Outside Agile, Strategy is probably the most (ab)used word in the modern corporation.
I used to have a very basic definition of what a strategy encapsulates, which has four components:
- an analysis of the current state and how we got to where we are;
- a statement of the end goal we want to achieve;
- a broad direction giving the sort of things we want to do to move in the direction of the end goal; and
- a list of things we don’t want to do that serves as constraints on our possible plans.
In other words, a strategy defines the search space of possible plans we can consider, and planning is the act of searching the space to pin down a Plan A, Plan B, Plan C, etc we will actually pursue.
I am reading Lawrence Freedman’s wonderful book Strategy: A History. A few pages in, there is already new clarity in my understanding of the word strategy. It’s best to hear directly from the horse’s mouth.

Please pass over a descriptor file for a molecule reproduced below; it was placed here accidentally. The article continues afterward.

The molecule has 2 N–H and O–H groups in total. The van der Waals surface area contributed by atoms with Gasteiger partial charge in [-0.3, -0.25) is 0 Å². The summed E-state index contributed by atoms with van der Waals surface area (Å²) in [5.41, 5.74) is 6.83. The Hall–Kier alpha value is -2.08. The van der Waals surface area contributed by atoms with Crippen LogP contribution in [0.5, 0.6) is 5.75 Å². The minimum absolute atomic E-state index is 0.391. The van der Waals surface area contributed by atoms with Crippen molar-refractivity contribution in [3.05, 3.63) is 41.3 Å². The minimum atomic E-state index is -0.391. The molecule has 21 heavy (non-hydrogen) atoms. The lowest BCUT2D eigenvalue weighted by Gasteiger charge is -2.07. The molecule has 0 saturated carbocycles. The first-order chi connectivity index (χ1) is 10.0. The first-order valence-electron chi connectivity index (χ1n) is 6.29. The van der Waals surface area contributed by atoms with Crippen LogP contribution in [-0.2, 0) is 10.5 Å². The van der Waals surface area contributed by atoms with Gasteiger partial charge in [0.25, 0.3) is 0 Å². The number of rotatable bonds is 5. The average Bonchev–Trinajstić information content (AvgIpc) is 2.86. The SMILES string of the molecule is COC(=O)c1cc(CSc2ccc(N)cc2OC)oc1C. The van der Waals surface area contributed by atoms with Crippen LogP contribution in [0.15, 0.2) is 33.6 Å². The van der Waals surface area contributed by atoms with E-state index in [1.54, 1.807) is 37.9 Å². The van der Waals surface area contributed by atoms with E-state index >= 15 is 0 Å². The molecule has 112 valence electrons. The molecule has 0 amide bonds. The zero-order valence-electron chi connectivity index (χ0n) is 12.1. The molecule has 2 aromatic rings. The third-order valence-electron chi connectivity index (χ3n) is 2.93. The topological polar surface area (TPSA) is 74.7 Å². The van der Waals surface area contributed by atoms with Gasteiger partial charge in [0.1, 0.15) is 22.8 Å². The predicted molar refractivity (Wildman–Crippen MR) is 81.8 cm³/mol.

“By and large, strategy comes into play where there is actual or potential conflict, when interests collide and forms of resolution are required. This is why a strategy is much more than a plan. A plan supposes a sequence of events that allows one to move with confidence from one state of affairs to another. Strategy is required when others might frustrate one’s plans because they have different and possibly opposing interests and concerns.”
“The picture of strategy … is one that is fluid and flexible, governed by the starting point and not the end point.’
“So the realm of strategy is one of bargaining and persuasion as well as threats and pressure, psychological as well as physical effects, and words as well as deeds. This is why strategy is the central political art. It is about getting more out of a situation than the starting balance of power would suggest. It is the art of creating power.”